Ikawai: Freshwater fishes in Maori culture and economy
R. M. McDowall
258 x 190mm, full colour throughout
This landmark publication draws together all that has ever been written about the role of freshwater fishes in the lives of early Maori.
Species such as tuna (eels) kanakana (lamprey), inanga and kokopu were of high importance in the traditional diets of Maori, who were well aware of the places and seasons in which these fish could be harvested.
Bob McDowall made it his life’s work to read every word ever written on the subject of Maori fisheries, from passing references in explorers’ diaries, to the significant literary achievements of Elsdon Best and Te Rangi Hiroa in the 1920s, to the recent reports of the Waitangi Tribunal.
In Ikawai, all the knowledge on record is connected into a coherent account for the first time, and interpreted in the light of modern scientific knowledge of the fish fauna.
As well as being highly informative, Ikawai also serves to illustrate the beauty associated with Màori fisheries.
Bob amassed an extraordinary collection of photographs of the fish themselves, of the artefacts Màori customarily used in catching fish, and of artworks by modern Maori practitioners, some reflecting the many legends and stories associated with fish. He also unearthed some stunning and highly significant historical images that were hidden away in archives, libraries and photographic collections.
This compendium is an essential resource for anyone interested in the lives and livelihood of New Zealand’s earliest settlers.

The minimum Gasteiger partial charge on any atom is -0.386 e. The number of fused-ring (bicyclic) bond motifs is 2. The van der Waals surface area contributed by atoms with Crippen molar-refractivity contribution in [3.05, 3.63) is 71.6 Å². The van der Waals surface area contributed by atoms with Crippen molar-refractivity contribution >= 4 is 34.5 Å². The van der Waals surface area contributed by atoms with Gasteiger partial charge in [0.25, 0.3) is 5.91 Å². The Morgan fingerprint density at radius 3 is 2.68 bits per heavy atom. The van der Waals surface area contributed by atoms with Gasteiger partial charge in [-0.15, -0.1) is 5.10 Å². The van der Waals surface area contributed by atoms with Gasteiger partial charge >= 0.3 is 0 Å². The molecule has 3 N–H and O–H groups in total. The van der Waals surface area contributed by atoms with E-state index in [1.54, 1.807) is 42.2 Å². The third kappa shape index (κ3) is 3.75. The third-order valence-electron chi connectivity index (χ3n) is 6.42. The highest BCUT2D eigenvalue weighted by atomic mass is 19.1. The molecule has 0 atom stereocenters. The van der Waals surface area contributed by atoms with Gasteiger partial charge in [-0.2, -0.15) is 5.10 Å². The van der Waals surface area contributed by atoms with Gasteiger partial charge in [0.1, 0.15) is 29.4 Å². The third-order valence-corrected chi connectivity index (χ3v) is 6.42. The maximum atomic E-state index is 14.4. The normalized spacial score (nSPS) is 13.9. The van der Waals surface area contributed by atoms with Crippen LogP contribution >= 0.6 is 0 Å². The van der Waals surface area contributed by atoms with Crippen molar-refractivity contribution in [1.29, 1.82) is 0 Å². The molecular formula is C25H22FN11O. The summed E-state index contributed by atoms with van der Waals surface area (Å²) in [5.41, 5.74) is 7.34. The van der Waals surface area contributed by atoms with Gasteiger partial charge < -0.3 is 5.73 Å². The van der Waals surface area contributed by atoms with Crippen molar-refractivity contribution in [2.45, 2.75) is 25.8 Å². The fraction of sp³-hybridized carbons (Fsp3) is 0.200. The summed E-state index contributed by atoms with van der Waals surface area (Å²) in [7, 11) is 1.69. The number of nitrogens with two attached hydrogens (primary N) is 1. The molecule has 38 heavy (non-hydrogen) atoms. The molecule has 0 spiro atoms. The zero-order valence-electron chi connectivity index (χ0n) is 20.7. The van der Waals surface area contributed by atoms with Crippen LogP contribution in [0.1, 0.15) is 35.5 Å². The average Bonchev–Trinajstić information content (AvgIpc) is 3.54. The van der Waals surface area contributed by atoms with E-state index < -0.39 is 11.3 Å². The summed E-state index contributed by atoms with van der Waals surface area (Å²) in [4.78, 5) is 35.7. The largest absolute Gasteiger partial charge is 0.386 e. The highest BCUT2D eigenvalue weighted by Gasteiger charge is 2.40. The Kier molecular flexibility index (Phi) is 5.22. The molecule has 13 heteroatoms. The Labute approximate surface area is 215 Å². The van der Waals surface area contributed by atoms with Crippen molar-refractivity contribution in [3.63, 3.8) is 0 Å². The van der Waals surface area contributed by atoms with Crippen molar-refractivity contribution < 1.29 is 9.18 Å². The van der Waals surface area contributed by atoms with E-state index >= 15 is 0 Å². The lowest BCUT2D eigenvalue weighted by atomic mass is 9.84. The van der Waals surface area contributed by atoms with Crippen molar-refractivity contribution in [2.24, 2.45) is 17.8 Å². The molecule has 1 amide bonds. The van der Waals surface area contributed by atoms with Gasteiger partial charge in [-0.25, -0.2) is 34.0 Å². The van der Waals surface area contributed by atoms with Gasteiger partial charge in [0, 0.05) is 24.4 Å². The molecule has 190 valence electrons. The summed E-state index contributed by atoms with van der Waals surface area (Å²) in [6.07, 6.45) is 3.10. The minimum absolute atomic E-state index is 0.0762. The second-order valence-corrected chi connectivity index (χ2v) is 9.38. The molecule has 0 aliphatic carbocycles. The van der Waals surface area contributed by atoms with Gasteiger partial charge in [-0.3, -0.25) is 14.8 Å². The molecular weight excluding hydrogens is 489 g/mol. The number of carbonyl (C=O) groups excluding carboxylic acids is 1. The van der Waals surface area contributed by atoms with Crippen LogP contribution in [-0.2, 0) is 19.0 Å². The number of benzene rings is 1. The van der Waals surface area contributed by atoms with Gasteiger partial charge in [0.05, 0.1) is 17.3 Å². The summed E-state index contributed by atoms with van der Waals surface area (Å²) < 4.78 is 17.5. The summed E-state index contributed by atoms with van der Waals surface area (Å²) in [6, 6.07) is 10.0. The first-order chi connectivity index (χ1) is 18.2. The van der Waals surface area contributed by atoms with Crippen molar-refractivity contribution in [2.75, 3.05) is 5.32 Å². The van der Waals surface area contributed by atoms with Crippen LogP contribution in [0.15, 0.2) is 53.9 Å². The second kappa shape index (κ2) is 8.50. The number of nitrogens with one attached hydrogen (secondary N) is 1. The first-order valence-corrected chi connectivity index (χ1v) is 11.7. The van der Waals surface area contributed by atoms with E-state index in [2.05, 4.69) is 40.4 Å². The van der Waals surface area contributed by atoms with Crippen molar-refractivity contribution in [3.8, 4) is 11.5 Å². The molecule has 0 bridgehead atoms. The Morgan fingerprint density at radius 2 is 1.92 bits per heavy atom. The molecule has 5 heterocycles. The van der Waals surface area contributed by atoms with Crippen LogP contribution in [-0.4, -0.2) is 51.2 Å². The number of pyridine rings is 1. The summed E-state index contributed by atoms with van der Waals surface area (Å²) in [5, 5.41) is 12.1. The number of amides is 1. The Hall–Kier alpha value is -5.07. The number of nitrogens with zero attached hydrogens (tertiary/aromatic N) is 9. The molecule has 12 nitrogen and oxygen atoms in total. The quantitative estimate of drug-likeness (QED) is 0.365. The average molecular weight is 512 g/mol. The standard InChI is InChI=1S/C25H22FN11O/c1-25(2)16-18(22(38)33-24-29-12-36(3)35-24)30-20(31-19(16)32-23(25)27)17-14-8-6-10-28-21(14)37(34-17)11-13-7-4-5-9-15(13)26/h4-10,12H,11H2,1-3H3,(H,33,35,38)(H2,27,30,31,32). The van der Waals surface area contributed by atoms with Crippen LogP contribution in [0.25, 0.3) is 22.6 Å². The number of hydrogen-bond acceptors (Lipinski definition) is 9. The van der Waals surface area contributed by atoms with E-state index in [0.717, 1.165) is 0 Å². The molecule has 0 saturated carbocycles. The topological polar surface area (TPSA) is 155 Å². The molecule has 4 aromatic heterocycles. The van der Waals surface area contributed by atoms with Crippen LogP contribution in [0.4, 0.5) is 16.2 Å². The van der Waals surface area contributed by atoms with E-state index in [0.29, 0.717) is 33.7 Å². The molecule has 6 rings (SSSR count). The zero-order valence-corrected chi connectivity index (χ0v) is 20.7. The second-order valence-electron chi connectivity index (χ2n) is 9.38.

'All up, Ikawai is an incredibly valuable book, collating information from an enormous variety of sources that would otherwise have been largely inaccessible.' Ian C. Duggan, Australian & New Zealand Environmental History Network
R M (Bob) McDowall wrote widely about this fish fauna from the 1960s onwards, and several of his books are standard reference works. In addition, he wrote extensively for the lay reader. He was for many years Manager, Freshwater Fisheries, in the Ministry of Agriculture and Fisheries, before stepping down to focus on research. In semi-retirement, he was employed in a part-time capacity at the National Institute of Water and Atmospheric Research. Bob gained an MSc from Victoria University of Wellington and a PhD from Harvard University, and was a Fellow of the Royal Society of New Zealand. He died suddenly in February 2011.